The beginning of the history of color lies in a hallowed pack of film. It has long been discontinued, but is still revered by photographers around the world. Kodachrome. We can not underestimate the meaning and the impact that the saturated colors, the contrasting images and the richness of the hue had on the history of color photography.
It portrayed the whole spectrum of colors to the fullest, and played a decisive role in color photography becoming an acceptable form of art; while for a long time, it was disregarded as pop culture lower quality work.
If there is a country we associate with color photography, it is often India. For many years it has been a fixation for western photographers who want to travel east with a camera in their hands, and follow the footsteps of National Geographic photographers who have immortalized the country's colors.
In the images of Raghubir Singh, we have a collection of life and delight on the streets of India. He is on the road with his camera and with a patient eye that is ready to catch key moments. Armed with his beloved film, supplied by National Geographic, (for whom he worked) he treats the streets of his country the same way as famous American photographers of the likes of William Gedney (a big inspiration for his work) were doing in the USA. Creating images that with brilliant composition and a superb use of color transcend the western gaze, becoming, especially at the end of his career, conceptually profound works of art.
It has been argued that you can't photograph India in black and white and, as a photographer from Rajasthan, Raghubir Singh knows this very well. Through the use of color he delivers a powerful and poetic vision of his native country.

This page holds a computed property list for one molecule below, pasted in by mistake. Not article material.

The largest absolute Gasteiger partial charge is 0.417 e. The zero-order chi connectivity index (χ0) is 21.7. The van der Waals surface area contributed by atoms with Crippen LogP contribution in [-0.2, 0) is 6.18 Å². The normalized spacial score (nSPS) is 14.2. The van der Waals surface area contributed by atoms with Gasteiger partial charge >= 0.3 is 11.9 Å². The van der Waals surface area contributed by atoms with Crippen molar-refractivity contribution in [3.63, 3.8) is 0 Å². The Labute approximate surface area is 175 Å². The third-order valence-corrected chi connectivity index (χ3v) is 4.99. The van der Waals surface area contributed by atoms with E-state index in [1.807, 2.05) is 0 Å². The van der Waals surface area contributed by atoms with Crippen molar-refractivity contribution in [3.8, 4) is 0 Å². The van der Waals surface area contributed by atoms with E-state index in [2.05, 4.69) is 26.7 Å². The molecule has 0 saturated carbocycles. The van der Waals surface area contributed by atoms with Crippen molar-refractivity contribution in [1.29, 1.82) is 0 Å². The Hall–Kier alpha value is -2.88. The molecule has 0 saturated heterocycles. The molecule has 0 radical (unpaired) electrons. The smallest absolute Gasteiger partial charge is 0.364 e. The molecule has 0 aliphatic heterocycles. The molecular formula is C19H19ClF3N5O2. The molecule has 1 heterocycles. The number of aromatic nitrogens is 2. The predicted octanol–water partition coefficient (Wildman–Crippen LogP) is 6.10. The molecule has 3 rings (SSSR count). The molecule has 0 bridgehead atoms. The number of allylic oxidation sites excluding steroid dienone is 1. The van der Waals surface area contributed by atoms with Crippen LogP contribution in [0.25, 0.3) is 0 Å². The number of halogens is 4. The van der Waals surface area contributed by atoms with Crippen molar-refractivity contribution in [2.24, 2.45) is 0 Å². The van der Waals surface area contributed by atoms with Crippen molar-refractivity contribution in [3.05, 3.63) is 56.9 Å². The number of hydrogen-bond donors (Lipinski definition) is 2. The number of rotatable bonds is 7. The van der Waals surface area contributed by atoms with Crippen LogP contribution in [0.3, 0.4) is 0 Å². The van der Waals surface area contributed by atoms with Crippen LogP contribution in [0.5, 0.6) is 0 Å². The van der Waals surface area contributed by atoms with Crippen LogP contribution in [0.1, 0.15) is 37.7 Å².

"He believed that only through color could the Indian reality be captured: not only because the streets in India pulsate with the entire chromatic spectrum, but also, he declared, because the somberness of black is shunned by Indians, and the dark, guilt-ridden ethos of Western art is alien to their joyful vision of life." - New York Times
The influence that street photography had on elevating color photography to a respected practice was pivotal to its success. Street photography provided the perfect opportunity to use the 35 mm size loaded with color film, which helped develop a new visual essence in photography.
One of the most prominent street photographers who was part of the school of the New Yorkers was Saul Leiter. Most of his memorable work was done in the streets of the East Village, his neighborhood.
At that time, color was mostly used in advertising or travel magazines, in part due to its expensive costs of handling. Leiter earned a living from fashion photography. He published his work on Harper Bazaar among others, since those days his distinctive way of framing was already present and it bleeds from his fashion images to his personal work on the streets.
Edgy proportions in his framing are reserved for shapes that would take much of the space, forcing the viewer to focus on what was going on at the focal point of the image. This pushed the boundaries of photography at that time. Resulting in a sense of abstraction and through this provocative and innovative way of composing the pictures he was redesigning a new aesthetic.
Colors played a decisive role in his exquisite pictures where there is a heavy influence from painting. Laiter comfortably engaged with the language of painters, and one his biggest influence was Vermeer. Sometimes his works appear like collages where colors melt between the foreground middle and background. He told an anecdote during an interview about color in painting, which had always had an important part in art history, the story being that Michelangelo said to Tiziano "too much of it is frivolous".
He also noted that artists should not mind what is in vogue as there is always a constant fluctuation of styles and interests. Someone will be up, and some will be down, but all are in an orbit. Believe in what you do, what is important to you and break with the clichés of beauty standard. Adversity is not a limitation, but dive into problems, the solution might just be a turning point.